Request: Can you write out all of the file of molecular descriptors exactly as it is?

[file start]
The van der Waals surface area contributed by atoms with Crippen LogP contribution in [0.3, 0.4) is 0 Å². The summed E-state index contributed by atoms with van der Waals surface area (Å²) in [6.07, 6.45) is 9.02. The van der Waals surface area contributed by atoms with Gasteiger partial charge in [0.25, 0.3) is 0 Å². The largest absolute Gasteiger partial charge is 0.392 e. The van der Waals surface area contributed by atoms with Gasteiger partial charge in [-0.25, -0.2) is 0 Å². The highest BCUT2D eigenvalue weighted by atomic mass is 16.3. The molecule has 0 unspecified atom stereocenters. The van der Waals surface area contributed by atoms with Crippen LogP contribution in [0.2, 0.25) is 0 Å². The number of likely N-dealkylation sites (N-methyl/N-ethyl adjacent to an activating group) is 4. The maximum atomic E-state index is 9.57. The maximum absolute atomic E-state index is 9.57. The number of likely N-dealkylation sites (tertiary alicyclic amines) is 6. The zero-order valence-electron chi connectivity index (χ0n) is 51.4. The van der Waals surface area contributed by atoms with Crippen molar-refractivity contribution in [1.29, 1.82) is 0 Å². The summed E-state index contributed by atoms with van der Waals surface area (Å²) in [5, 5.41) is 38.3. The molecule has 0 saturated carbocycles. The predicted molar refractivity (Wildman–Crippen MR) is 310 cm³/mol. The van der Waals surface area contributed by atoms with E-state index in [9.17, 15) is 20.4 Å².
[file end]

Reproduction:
The van der Waals surface area contributed by atoms with Crippen LogP contribution in [0.3, 0.4) is 0 Å². The summed E-state index contributed by atoms with van der Waals surface area (Å²) in [6.07, 6.45) is 9.02. The van der Waals surface area contributed by atoms with Gasteiger partial charge in [0.25, 0.3) is 0 Å². The largest absolute Gasteiger partial charge is 0.392 e. The van der Waals surface area contributed by atoms with Gasteiger partial charge in [-0.25, -0.2) is 0 Å². The highest BCUT2D eigenvalue weighted by atomic mass is 16.3. The molecule has 0 unspecified atom stereocenters. The van der Waals surface area contributed by atoms with Crippen LogP contribution in [0.2, 0.25) is 0 Å². The number of likely N-dealkylation sites (N-methyl/N-ethyl adjacent to an activating group) is 4. The maximum atomic E-state index is 9.57. The maximum absolute atomic E-state index is 9.57. The number of likely N-dealkylation sites (tertiary alicyclic amines) is 6. The zero-order valence-electron chi connectivity index (χ0n) is 51.4. The van der Waals surface area contributed by atoms with Crippen molar-refractivity contribution in [1.29, 1.82) is 0 Å². The summed E-state index contributed by atoms with van der Waals surface area (Å²) in [5, 5.41) is 38.3. The molecule has 0 saturated carbocycles. The predicted molar refractivity (Wildman–Crippen MR) is 310 cm³/mol. The van der Waals surface area contributed by atoms with E-state index in [9.17, 15) is 20.4 Å².